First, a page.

Not for the person looking for light recapping of the Superhero comic genre; this is a intellectual and heavy, (maybe too heavy at times) series of essays about the big - I mean BIG - issues, that superhero comics sometimes tackle in the course of trying to defeat a supervillain out to destroy or conquer the world.

If you are in the mood though, what you have here is a trip back to that college course in Philosophy you took once, only this time we're bringing Su
I am intrigued by Joss Whedon's Avenger movie and look into any writing on the philosophic bendings on superhero genres. Beside the visual dazzles, these different persona of superhero (and deities) reflect certain strands of human impulses and drives, and the way they pursue their destinies. Whedon's film tantalized me with its quick wit and irony, embedded in good visual imaginations. That is why I searched for a book to shed on some light on different creative drives (and popularity appeals) ...more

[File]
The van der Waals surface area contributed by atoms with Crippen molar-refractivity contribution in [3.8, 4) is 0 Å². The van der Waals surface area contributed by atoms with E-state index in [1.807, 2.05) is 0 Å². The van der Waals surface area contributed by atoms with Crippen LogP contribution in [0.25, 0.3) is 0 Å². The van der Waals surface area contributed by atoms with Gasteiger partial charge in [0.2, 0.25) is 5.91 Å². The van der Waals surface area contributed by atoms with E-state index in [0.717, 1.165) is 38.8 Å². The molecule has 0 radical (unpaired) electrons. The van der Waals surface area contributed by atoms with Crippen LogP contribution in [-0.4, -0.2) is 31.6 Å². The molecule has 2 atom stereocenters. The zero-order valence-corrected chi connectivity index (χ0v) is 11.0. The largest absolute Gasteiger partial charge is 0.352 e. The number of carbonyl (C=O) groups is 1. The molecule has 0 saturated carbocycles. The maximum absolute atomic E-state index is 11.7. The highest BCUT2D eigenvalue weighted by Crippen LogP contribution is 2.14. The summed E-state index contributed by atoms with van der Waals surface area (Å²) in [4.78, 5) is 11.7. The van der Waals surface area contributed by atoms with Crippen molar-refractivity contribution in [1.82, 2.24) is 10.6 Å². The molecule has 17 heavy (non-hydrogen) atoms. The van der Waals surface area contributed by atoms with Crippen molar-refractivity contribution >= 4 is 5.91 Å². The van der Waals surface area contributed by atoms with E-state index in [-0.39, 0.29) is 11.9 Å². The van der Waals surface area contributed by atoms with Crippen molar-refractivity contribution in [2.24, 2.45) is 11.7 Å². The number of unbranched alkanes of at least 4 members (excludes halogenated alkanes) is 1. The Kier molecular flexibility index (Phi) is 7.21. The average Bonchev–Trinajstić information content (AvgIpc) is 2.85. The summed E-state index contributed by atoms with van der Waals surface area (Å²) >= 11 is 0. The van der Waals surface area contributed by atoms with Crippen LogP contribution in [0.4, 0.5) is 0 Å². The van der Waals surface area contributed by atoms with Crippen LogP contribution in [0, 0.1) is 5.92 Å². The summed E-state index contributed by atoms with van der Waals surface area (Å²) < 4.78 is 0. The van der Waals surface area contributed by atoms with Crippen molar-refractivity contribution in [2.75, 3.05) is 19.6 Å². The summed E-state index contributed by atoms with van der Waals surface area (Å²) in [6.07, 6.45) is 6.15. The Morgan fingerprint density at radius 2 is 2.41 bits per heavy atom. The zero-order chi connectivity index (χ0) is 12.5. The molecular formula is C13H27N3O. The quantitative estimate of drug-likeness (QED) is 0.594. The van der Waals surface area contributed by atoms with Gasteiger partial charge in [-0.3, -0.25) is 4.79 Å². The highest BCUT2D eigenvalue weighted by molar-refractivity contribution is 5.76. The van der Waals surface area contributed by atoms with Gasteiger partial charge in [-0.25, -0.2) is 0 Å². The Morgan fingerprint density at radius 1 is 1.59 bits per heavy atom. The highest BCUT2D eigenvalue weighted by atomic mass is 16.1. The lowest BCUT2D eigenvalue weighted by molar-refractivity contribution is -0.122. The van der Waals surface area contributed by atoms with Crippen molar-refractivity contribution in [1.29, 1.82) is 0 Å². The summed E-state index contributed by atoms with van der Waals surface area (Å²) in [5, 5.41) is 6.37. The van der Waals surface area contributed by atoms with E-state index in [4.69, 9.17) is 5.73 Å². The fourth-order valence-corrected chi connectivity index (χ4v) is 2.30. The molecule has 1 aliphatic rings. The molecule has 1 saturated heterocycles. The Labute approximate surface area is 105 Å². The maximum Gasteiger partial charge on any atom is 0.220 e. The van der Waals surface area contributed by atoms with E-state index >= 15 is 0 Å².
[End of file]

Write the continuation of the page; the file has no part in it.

Mar 08, 2011 Kayleigh rated it 5 of 5 stars  ·  review of another edition
Recommended to Kayleigh by: read for imaginative lit class
I've always been of the opinion that there's more to comics than meets the eye, and I feel like this book proves me right. Well-written and thought-provoking, it delves into the lives and minds of some of the most famous (and some not-so-famous) comic-book superheroes, exploring their backgrounds, motives, state of mind, and morals from multiple angles, and ultimately asking and answering the question: What makes someone a hero?

A fun read that puts an intellectual spin on a form of media common
This book looks at Superheroes as archetypes, and what roles they play in our collective consciousness as a culture. Superheroes are viewed as exaggerations of ourselves; mythical Gods that we aspire to be like. Morris shows that by understanding the psychology of Superheroes (archetypes), we better understand ourselves and our attempts to better ourselves. Although I am biased, his insight into the psyche of Superman was truly astounding. This is a fun and insightful read that leaves you feelin ...more